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Israel

In Jerusalem, Muslims v. Jews Battle Brews Over Temple Mount

Even as diplomats look to push the peace process, a movement of ultraorthodox Jews is demanding the right to pray at the Temple Mount, home to the Dome of the Rock.

Israeli policemen in front of Jerusalem's Dome of the Rock during clashes with Palestinians on Feb. 7
Israeli policemen in front of Jerusalem's Dome of the Rock during clashes with Palestinians on Feb. 7
Laurent Zecchini

JERUSALEM — At the entrance of the Mughrabi Bridge, a quick glance is enough for police officers to identify the religious Jews in the crowd waiting for access to the Temple Mount. Muslims call it the “Noble Sanctuary,” where both the golden Dome of the Rock and the al-Aqsa Mosque stand.

The tourists are guided towards the lane on the right, and their bags are searched. Visitors with crosses around their necks or rosaries in their hands are not allowed to access the Noble Sanctuary.

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FOCUS: Russia-Ukraine War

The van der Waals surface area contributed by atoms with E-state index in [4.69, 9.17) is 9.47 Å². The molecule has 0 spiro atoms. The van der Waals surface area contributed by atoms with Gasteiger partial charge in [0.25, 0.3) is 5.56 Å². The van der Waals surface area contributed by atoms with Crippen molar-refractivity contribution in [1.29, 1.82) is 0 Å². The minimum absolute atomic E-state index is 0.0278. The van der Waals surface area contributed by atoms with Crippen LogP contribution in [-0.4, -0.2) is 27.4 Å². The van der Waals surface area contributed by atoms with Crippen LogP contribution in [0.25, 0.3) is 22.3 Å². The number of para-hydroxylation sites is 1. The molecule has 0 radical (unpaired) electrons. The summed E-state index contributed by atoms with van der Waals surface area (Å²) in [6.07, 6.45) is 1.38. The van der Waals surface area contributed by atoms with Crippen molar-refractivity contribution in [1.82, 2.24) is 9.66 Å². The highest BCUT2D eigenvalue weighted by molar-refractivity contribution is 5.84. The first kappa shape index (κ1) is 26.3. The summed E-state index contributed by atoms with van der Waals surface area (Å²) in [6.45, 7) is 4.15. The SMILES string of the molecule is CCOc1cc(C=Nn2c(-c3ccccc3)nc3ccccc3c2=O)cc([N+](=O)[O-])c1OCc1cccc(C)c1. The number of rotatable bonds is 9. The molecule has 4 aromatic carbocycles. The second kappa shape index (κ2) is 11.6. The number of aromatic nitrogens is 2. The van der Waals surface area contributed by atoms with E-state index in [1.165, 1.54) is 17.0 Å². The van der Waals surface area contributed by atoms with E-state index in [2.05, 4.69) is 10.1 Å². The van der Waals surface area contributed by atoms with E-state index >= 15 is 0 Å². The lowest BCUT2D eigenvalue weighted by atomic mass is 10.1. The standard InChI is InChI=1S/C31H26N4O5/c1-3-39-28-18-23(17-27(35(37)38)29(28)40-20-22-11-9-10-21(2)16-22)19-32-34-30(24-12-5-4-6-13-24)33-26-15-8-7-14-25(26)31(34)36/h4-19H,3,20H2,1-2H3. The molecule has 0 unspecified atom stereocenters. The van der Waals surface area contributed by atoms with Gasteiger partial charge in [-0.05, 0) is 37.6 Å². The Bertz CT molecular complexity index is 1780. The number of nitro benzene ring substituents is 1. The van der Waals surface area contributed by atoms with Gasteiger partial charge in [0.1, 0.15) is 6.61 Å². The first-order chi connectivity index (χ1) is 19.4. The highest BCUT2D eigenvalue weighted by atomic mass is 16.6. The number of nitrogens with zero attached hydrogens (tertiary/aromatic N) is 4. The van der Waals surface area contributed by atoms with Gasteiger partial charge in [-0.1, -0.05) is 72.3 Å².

The "Corrosion" Strategy: How Ukraine Targets Russian Networks And Morale

Russia continues to shrink its ambitions in Donbas, as Ukraine doubles down on its strategy of guerilla attacks, interrupting supply and communication contacts and ultimately undermines the morale of the enemy.

Ukrainian soldiers sitting atop a tank in Donbas on May 22

Clemens Wergin

For years to come, military experts will be studying how Ukraine managed to push back a far stronger enemy and grind Russia’s major offensive in the east of the country to a halt.

Some military strategists are already trying to find a term to sum up the Ukrainians’ success. Australian military expert and retired army major general Mick Ryan credited Kyiv's stunning showing to "the adoption of a simple military strategy: corrosion. The Ukrainian approach has embraced the corrosion of the Russian physical, moral, and intellectual capacity to fight and win in Ukraine.”

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Ryan argues that while the Ukrainians have used the firepower they possess to halt the Russian advance, while aggressively targeting their enemy’s greatest shortcoming. “They have attacked the weakest physical support systems of an army in the field – communications networks, logistic supply routes, rear areas, artillery and senior commanders in their command posts,” Ryan wrote.

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Central to the tragic absurdity of this war is the question of language. Vladimir Putin has repeated that protecting ethnic Russians and the Russian-speaking populations of Ukraine was a driving motivation for his invasion.

Yet one month on, a quick look at the map shows that many of the worst-hit cities are those where Russian is the predominant language: Kharkiv, Odesa, Kherson.

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